"I18n" is a terrible, lazy abbreviation for "internationalization." (And the same goes for its bastard step-child, "l10n" for "localization.")

The term 'i18n' uses the number 18 to stand for the 18 lazily omitted letters, if the word was the English word 'internationalization.' If in Italy, do you type i20e for 'internazionalizzazione'? Or if in Germany, do you type i19g for 'Internationalisierung'? What do you type in kanji?

Internationalization, by its very nature, is the process of making things LESS tied to a particular language or culture or idiom. Conversely, by its very nature, the term 'i18n' is tied to a particular language, culture, AND idiom. It's stupid and counter to its own goals.

Learn to type, or make a keyboard macro, if it matters so much to you.

By its very nature, i18n is less tied to a particular language than 'internationalization'. 'Internationalization' is a generic english word for making things international somehow. i18n specifically refers to making software more accepting of different input methods, fonts, text orderings, etc. Far from being an abbreviation, i18n is a word in its own right, with an international meaning.

Think about www. www means the same thing everywhere. No-one localizes www so it can be expanded to a sensible phrase in their native language1. It's just www. Because i18n means the same everywhere, it is possible to search for it without having to translate the term between languages (even the trivial case of American to English is a one letter change), and without having to wade through instances of the word being used in passing2.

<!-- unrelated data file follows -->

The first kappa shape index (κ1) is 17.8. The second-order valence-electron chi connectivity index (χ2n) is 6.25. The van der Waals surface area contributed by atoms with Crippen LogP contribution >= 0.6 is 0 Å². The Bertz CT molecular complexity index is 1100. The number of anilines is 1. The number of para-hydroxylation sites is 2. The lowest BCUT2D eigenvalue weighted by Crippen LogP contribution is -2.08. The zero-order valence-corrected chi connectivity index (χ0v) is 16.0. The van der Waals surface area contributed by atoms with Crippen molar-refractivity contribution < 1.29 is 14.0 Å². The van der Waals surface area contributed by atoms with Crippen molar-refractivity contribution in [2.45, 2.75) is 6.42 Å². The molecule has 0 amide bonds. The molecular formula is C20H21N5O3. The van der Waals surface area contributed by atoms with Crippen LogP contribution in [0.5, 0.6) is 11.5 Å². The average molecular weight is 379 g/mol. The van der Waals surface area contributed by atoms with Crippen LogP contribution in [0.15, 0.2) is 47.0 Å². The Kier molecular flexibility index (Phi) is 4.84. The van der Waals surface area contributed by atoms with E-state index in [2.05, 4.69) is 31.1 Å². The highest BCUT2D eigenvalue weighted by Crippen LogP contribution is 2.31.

And yes, i18n is tied to a specific culture - the programmer culture of the people who would actually carry out i18n. So what if the term is obscure to a layperson? If the l10n's been done right, they're never going to encounter it.

1 - Not even the French, although some tried to convert it into their acronym style - w3 instead of www.

2 - www.internationalisation.org, for instance, has nothing to do with i18n.

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